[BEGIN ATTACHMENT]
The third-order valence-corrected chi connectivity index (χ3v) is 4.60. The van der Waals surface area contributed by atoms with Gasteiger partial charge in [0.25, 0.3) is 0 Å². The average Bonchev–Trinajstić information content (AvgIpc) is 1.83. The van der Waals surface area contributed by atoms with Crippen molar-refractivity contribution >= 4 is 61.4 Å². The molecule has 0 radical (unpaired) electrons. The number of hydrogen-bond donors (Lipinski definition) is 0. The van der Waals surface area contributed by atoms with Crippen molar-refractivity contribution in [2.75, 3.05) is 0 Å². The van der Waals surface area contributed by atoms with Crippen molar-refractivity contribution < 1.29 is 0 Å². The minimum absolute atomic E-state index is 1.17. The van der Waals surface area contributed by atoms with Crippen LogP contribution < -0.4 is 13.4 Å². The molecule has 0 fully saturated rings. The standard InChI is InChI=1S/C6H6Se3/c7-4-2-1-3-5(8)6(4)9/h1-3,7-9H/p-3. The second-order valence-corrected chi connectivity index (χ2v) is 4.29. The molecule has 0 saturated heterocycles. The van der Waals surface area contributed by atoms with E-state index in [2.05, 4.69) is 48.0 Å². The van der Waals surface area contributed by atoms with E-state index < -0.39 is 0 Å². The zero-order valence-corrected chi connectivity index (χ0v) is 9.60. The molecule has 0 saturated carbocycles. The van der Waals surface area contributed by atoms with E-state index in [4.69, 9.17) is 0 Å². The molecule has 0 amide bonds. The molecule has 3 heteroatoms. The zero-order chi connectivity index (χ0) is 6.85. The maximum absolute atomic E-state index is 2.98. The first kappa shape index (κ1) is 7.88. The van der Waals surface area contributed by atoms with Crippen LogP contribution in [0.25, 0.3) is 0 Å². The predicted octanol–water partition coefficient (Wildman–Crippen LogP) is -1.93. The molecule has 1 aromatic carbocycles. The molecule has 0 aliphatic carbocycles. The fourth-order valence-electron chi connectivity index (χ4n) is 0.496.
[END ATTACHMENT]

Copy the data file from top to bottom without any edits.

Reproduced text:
The third-order valence-corrected chi connectivity index (χ3v) is 4.60. The van der Waals surface area contributed by atoms with Gasteiger partial charge in [0.25, 0.3) is 0 Å². The average Bonchev–Trinajstić information content (AvgIpc) is 1.83. The van der Waals surface area contributed by atoms with Crippen molar-refractivity contribution >= 4 is 61.4 Å². The molecule has 0 radical (unpaired) electrons. The number of hydrogen-bond donors (Lipinski definition) is 0. The van der Waals surface area contributed by atoms with Crippen molar-refractivity contribution in [2.75, 3.05) is 0 Å². The van der Waals surface area contributed by atoms with Crippen molar-refractivity contribution < 1.29 is 0 Å². The minimum absolute atomic E-state index is 1.17. The van der Waals surface area contributed by atoms with Crippen LogP contribution < -0.4 is 13.4 Å². The molecule has 0 fully saturated rings. The standard InChI is InChI=1S/C6H6Se3/c7-4-2-1-3-5(8)6(4)9/h1-3,7-9H/p-3. The second-order valence-corrected chi connectivity index (χ2v) is 4.29. The molecule has 0 saturated heterocycles. The van der Waals surface area contributed by atoms with E-state index in [2.05, 4.69) is 48.0 Å². The van der Waals surface area contributed by atoms with E-state index < -0.39 is 0 Å². The zero-order valence-corrected chi connectivity index (χ0v) is 9.60. The molecule has 0 saturated carbocycles. The van der Waals surface area contributed by atoms with E-state index in [4.69, 9.17) is 0 Å². The molecule has 0 amide bonds. The molecule has 3 heteroatoms. The zero-order chi connectivity index (χ0) is 6.85. The maximum absolute atomic E-state index is 2.98. The first kappa shape index (κ1) is 7.88. The van der Waals surface area contributed by atoms with Crippen LogP contribution in [0.25, 0.3) is 0 Å². The predicted octanol–water partition coefficient (Wildman–Crippen LogP) is -1.93. The molecule has 1 aromatic carbocycles. The molecule has 0 aliphatic carbocycles. The fourth-order valence-electron chi connectivity index (χ4n) is 0.496.